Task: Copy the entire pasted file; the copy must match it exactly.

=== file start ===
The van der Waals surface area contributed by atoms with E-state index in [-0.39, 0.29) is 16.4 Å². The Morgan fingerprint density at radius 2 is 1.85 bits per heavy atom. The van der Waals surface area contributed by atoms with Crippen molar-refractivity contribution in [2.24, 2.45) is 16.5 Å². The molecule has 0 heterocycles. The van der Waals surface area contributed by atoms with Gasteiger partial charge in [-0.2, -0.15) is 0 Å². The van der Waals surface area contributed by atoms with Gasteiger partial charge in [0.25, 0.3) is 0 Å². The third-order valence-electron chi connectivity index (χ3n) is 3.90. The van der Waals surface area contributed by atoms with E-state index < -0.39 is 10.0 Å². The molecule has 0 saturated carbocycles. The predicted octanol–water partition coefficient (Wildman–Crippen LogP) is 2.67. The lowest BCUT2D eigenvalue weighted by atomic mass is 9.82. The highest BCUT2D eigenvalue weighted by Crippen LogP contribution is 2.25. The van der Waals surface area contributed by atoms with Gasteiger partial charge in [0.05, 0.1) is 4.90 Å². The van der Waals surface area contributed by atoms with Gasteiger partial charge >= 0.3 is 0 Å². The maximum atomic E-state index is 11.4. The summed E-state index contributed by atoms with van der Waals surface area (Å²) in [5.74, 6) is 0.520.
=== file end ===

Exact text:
The van der Waals surface area contributed by atoms with E-state index in [-0.39, 0.29) is 16.4 Å². The Morgan fingerprint density at radius 2 is 1.85 bits per heavy atom. The van der Waals surface area contributed by atoms with Crippen molar-refractivity contribution in [2.24, 2.45) is 16.5 Å². The molecule has 0 heterocycles. The van der Waals surface area contributed by atoms with Gasteiger partial charge in [-0.2, -0.15) is 0 Å². The van der Waals surface area contributed by atoms with Gasteiger partial charge in [0.25, 0.3) is 0 Å². The third-order valence-electron chi connectivity index (χ3n) is 3.90. The van der Waals surface area contributed by atoms with E-state index < -0.39 is 10.0 Å². The molecule has 0 saturated carbocycles. The predicted octanol–water partition coefficient (Wildman–Crippen LogP) is 2.67. The lowest BCUT2D eigenvalue weighted by atomic mass is 9.82. The highest BCUT2D eigenvalue weighted by Crippen LogP contribution is 2.25. The van der Waals surface area contributed by atoms with Gasteiger partial charge in [0.05, 0.1) is 4.90 Å². The van der Waals surface area contributed by atoms with Gasteiger partial charge >= 0.3 is 0 Å². The maximum atomic E-state index is 11.4. The summed E-state index contributed by atoms with van der Waals surface area (Å²) in [5.74, 6) is 0.520.